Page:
One of my favourite formulations of literature — as opposed to myth — is Kenneth Burke’s claim that it is equipment for living. Literature provides us with new perspectives and unusual ideas, it gives us discussions of moral quandaries, it brings new people into our lives, it defamiliarises the familiar and pushes the limits of language and thinking.
I agree with your four categories for why a work might have currency, but I want to focus on the second: survival value. Are literary works also equipment for survival? Perhaps not. For that, maybe consult a dating guide, a medical textbook, or a flyer from the sperm bank. I suggest that living isn’t surviving. Not anymore anyway. Continue reading #53 On equipment for living
Most nonfiction book reviews suffer from the same problems. If they’re critical they generally go one of two ways.
- The author misses out topic X, I know about X and here are some other books on X that should have been addressed.
- The author is seemingly a part of Intellectual Trend Y and I don’t like Y, here are its antecedents, whom I also dislike.
It won’t have escaped your notice that neither review assesses whether or not the author’s argument was valid. Continue reading Reviewing reviews
In order of rough appearance in history, here are four types of myth. All of them, it should be obvious, are meaningful: they provide their users with what Kenneth Burke called “equipment for living”. They only survive if they do some good… or at least minimal harm. Continue reading Four types of myth?
Could there be a cult based on Hamlet? Sure, cults (short lived belief systems) spring up all over the place all the time. But I’m pretty sure it would never become a religion (long-lived belief system) because there is way too much uncertainty, ambiguity and ambivalence in Hamlet.
“To be or not to be?” — that is not the question for inspiring devotion. Continue reading #51 On quality
Thinking The Bible perfectly good or perfectly bad is wrong. Reading my criticism of it as saying it is perfectly wrong is, ironically, the same kind of wrong. Here’s my imperfect heuristic: what was written by a bunch of uneducated dudes who were trying to lay claim to the ultimate truth, between 1900 and 2900 years ago, is probably quite wrong. And where it happens to be right, we will have better equivalents now anyway. So we can safely junk it.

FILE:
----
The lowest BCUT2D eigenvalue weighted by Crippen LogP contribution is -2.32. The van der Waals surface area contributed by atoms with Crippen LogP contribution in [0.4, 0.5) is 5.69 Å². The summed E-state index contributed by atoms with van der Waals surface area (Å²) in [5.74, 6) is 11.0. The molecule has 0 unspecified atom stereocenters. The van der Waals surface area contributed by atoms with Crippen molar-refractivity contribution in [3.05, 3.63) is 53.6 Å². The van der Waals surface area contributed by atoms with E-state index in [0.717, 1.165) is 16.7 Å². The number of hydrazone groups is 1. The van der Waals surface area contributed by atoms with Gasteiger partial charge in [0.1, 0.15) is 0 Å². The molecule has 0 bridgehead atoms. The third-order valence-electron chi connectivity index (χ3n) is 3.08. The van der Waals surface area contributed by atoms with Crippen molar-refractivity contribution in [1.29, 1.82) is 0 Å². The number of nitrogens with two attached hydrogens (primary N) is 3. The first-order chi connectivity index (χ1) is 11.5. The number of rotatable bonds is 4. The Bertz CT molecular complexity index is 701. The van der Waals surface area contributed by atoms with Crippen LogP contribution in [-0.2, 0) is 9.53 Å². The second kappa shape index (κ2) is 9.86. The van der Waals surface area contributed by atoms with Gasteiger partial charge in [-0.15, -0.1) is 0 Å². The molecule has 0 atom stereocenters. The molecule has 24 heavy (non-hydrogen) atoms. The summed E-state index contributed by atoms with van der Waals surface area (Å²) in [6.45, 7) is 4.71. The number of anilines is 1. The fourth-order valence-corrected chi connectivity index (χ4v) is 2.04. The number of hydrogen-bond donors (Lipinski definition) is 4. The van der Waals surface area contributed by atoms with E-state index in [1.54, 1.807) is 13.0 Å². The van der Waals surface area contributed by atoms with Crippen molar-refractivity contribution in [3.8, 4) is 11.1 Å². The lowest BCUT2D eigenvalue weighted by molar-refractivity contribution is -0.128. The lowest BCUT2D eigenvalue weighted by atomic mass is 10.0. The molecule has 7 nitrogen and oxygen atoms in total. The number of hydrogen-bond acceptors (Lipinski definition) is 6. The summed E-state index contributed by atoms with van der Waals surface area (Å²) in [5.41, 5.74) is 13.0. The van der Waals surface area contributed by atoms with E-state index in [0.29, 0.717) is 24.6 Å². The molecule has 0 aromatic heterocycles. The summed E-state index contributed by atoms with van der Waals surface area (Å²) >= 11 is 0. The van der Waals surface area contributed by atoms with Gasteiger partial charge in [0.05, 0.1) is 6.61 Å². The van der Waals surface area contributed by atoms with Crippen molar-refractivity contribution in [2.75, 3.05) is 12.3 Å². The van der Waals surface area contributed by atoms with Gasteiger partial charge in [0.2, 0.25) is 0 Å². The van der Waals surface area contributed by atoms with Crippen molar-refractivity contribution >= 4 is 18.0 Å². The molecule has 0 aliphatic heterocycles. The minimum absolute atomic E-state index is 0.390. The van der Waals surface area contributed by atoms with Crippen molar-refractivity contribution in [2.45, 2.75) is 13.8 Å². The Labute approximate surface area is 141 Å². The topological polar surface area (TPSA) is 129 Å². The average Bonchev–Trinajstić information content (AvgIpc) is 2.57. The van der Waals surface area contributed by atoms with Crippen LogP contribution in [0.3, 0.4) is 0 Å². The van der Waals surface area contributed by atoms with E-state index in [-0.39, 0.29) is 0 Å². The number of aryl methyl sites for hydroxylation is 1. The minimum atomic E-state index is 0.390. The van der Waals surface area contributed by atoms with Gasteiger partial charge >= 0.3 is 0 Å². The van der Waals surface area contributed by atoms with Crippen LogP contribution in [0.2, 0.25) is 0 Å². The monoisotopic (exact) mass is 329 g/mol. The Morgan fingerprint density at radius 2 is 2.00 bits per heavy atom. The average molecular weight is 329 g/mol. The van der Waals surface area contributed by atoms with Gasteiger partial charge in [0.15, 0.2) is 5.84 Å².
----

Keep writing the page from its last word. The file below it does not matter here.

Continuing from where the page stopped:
Were I to apply this only to holy texts, you could accuse me of being ideologically anti-religious. But of course I apply this to all texts pre-1500. Doesn’t matter if it’s Socrates, Seneca or Saint Paul, they don’t know shit from Shinola about a lot of things. Continue reading #49 On irony
Do I not give Jesus’ teachings a fair go because of his reputation? I have to say, my major engagement with religion has been to read the holy texts as though they were written by unexceptional humans (which indeed they were).
In The Bible we get the opposite: the mother of all halo effects where people listen to what Jesus says not because of the quality of his teachings but because he is posing as the son of someone important. Evaluated as anonymous statements on how to live, the New Testament fails terribly. Nowadays, unfairly transplanted from the cultural context in which it was written, it recommends behaviour that is totally unethical and totally nuts given what we now know about human nature and the world. Love thy neighbour as thyself. Impossible. Give no thought for the morrow. Terrible advice guaranteed to ruin. Continue reading #47 On real democracy
People and philosophers tend to get bogged down in binary oppositions like objective vs subjective, nature vs culture and inductive vs deductive knowledge. Continental philosophers tend to complicate such binaries, trying to show how both terms are inadequate. Analytic philosophers tend to talk themselves into the ground trying to prove or disprove the existence of one of the terms.
But I think the unusually practical philosopher Daniel Dennett goes about these things the right way and his method is quite generally applicable. Continue reading Deduction, subjectivity & culture are all real enough
You’ve triggered me. It surely won’t surprise you that citing Jesus as an ethical exemplar does nothing for me. “Render therefore unto Caesar the things which are Cesar’s; and unto God the things that are God’s.” Nought.
Jesus offers spiritual balms for the dispossessed. For the powerful he offers a free pass. Worked OK for industrial capitalism, I admit, but it was even better suited to empire, feudalism and monarchy. It was a recipe for political acquiescence so good the Roman empire adopted it holus-bolus. The only piece of political action he did was to mess up the desks of some money changers, once. Jesus appears to have been a social conservative and an economic liberal. Not a great combo. Continue reading #45 On Jesus Christ our Lord and Saviour